Declutter

13 Lesser-Known Places to Donate After Decluttering

January 1, 2023
by Brittney Morgan and Trisha Sprouse
from apartment therapy

 

Decluttering your home is just plain good for the soul. For starters, getting rid of any superfluous items tends to bring more harmony into your space, since it leaves you with a more curated collection of belongings that you know you need. But there’s a more meaningful benefit as well.

That purse or bag you no longer want could be the very same one somebody else has been coveting but couldn’t afford. Same goes for the blazer that helped you ace an interview in the past. Purging your possessions presents you with the opportunity to pass your belongings onto someone else who may need and appreciate them more.

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I Love My Clutter, Thank You Very Much

December 26, 2022
by Burt Solomon
from The Atlantic

 

Blame my childhood, but I find it cozy and comforting to be surrounded by stuff.

A confession, first: I love clutter.

The horizontal surfaces in my family room are covered with newspapers, magazines, books I’ve started, books I intend to read, books I want to read but never will, erasable pens, a sweatshirt or two, a soccer ball, a bucket of toy cars, and wayward Legos that gouge my stockinged feet. In addition to a computer, two telephones, and a TV remote, my desk at home is strewn with notebooks, folders, loose papers, birchbark, a modem, scraps of paper with notes to myself, photos of my wife and kids, flash drives, nail clippers, pens, coins, a stapler, a thesaurus, shopping receipts, a hand-grip strengthener, a blood-pressure cuff, two- and three-dimensional likenesses of Abraham Lincoln, four baseballs, three baseball caps, two 1909 baseball cards, two flashlights, a pair of AirPods, a miniature boxing glove my father gave me before I can remember, one Pokémon card, and two Tibetan bowls.

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15 Things to Purge From Your House Before the New Year

The end of December is an excellent time to do some decluttering and purging. Work is generally less frantic, and many folks take time off between Christmas and New Year’s. Some workplaces just close during that week and give everyone paid time off (lucky you)! Kids are home from school and can be recruited (read: bribed) to help out. Presents have been opened, possibly creating a need for something to be stored (e.g., a new kitchen gadget), as well as rendering duplicate, older, or not-working versions useless. Set up three bins or boxes, and label them DONATE, RECYCLE, and TOSS. You could spend 2-3 hours and do it all in one day. Or break it up into smaller, daily time increments spread out over the week. Once you’ve filled your bins and placed them in your car, your house will definitely feel less cluttered and you can begin 2023 with a lighter load!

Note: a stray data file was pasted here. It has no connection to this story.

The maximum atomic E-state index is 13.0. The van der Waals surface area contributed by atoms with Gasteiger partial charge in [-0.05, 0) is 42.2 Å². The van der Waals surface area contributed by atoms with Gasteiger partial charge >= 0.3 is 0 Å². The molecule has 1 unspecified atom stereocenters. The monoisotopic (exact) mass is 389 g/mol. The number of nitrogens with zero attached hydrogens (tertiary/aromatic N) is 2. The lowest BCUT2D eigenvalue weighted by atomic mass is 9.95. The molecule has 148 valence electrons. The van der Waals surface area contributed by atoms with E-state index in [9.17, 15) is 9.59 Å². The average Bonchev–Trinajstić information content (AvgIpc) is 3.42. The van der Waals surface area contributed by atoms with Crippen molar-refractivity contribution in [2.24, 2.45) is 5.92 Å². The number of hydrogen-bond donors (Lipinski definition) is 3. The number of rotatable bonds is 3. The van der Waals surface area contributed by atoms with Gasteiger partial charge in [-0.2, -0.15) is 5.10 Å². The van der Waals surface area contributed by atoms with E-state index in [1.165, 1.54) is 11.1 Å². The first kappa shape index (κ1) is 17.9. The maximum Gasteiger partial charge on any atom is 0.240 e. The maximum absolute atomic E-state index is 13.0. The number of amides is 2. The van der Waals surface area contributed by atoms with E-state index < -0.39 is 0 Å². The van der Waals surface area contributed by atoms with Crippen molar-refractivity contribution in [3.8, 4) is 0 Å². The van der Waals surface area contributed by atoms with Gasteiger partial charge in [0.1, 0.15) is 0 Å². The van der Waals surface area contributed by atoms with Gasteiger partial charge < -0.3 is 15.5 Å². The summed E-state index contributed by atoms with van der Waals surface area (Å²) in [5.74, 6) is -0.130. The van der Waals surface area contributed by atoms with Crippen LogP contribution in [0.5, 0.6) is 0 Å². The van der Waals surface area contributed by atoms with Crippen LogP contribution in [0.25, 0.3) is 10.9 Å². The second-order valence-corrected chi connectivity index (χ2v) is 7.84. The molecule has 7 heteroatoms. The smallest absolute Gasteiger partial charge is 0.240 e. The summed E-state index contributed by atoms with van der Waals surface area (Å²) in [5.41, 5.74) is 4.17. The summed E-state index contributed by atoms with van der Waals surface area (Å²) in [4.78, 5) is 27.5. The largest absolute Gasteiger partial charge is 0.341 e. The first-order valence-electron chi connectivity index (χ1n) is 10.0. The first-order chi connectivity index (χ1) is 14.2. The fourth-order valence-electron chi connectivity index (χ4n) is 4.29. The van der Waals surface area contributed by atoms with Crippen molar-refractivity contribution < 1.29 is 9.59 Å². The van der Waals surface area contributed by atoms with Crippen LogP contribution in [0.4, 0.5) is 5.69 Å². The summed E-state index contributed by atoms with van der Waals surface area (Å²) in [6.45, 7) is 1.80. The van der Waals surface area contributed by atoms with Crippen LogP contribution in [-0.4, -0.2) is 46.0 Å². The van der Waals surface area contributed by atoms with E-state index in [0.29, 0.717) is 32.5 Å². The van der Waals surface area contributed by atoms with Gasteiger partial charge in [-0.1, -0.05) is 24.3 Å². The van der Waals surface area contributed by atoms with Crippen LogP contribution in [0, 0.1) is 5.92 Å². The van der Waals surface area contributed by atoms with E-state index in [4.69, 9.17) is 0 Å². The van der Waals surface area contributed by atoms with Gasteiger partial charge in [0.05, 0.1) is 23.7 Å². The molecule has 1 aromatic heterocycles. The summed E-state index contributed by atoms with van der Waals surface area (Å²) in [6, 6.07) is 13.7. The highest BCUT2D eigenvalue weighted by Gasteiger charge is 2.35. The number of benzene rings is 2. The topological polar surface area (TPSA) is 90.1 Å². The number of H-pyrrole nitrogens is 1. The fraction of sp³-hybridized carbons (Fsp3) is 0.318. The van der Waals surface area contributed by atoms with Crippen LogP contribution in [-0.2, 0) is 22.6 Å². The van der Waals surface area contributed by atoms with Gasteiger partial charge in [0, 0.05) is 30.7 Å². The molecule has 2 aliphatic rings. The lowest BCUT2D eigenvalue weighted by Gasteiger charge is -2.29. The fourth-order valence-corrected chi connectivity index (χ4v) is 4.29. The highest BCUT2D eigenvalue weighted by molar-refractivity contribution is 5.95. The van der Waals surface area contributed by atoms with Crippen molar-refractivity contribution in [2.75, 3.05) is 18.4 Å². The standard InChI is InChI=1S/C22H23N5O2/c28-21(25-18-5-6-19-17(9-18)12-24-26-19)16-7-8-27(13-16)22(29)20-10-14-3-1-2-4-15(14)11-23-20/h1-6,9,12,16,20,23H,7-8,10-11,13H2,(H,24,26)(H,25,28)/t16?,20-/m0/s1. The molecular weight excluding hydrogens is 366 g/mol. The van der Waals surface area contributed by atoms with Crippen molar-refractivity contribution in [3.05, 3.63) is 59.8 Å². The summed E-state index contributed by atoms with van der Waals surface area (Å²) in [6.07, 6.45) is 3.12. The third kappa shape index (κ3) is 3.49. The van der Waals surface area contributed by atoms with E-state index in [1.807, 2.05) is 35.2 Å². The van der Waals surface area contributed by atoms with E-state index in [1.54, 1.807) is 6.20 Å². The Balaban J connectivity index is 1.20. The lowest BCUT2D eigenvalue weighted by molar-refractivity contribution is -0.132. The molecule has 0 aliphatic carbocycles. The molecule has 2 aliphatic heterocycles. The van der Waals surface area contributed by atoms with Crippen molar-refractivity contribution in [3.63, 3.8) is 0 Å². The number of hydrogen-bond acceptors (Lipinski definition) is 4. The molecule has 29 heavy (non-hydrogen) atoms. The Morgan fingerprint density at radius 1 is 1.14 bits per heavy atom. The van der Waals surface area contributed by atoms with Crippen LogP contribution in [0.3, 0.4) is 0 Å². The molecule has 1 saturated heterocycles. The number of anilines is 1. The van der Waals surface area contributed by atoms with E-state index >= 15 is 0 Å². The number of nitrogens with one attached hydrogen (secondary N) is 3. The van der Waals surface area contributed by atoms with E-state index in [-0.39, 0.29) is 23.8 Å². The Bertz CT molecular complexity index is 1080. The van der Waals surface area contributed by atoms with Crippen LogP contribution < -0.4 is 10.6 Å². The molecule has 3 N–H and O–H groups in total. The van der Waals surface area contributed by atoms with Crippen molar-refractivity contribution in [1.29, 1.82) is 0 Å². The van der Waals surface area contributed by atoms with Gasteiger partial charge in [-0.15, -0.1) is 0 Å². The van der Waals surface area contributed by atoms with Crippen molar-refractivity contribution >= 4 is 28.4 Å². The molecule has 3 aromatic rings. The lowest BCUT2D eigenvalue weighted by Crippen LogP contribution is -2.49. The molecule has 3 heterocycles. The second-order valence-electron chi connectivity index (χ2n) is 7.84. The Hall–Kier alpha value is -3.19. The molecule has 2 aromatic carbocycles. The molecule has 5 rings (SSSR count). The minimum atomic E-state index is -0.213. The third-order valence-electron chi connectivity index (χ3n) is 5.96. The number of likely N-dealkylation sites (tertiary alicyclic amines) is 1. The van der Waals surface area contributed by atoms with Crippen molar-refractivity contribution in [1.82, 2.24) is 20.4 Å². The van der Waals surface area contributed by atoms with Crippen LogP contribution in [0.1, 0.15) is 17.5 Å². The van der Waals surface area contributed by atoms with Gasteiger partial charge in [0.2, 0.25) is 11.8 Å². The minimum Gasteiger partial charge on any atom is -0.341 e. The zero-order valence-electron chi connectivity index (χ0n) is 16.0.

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The case for buying less — and how to actually do it

November 22, 2022
by Alexandra Frost
on Vox.com

Buying fewer unnecessary items is good for the planet, your wallet, and your brain.

This holiday season could be a scary time for some: Between inflation (prices have risen 8.2 percent in a year) and economic uncertainty pointing to a potential recession, in addition to ongoing pandemic recovery, it might not be the ideal moment to think about buying a bunch of crap.

A 2019 survey by Ladder and OnePoll revealed that Americans spend an average of $18,000 per year on nonessential items, including streaming services and lattes, impulse Amazon finds, and unnecessary clothes. Not only is this enough to buy a semester of in-state tuition for your soon-to-be-college kid, but it translates to lots of clutter you have to deal with as items become unnecessary with time. Household goods and services are responsible for 60 percent of global greenhouse gas emissions, one study shows. It seems we are as aware as ever of this fact — since the pandemic, consumers want to reduce their unnecessary shopping behaviors.

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All the Attic Cleaning Tips You Need to Know

by Jamie Forbes
August 22, 2022
on RedFin Blog

Attics are the perfect place to store things you might need someday, especially if you live in a large house in Nashville, TN, or a fixer-upper in Las Vegas, NV. Regardless, all attics can become too full. If yours is similar to most, it’s probably full of boxes, old furniture, and other items you no longer need or use. When did you last take the time to clean it out thoroughly? 

If it’s been a while (or if you’ve never done it), now is the time. Here’s an expert, step-by-step guide with all the attic cleaning tips you need to help you get the job done….

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What is Minimalism?

by Christine Platt
July 10, 2022
for The Los Angeles Times

Op-Ed: Minimalism is about more than downsizing. It’s about living with intention

Every so often, I smile as I reflect on the random Saturday morning when I found myself faced with a common clutter conundrum: Do I need more baskets and bins? I had to laugh as I asked myself: Are you really about to buy more stuff to hide all the stuff you don’t even use?

That was the day I first acknowledged that storing things, OK, hiding things, so they’d be out of sight and out of mind wasn’t a solution to my overconsumption. It was time for a change. It was time for me to change. Every online search that day centered on how to live with less stuff, and they all yielded the same results: become a minimalist.

If there were a contest for the woman least likely to succeed as a minimalist, I surely would have won. Much like my piles of clothing, home goods and knickknacks, the odds were stacked against me.

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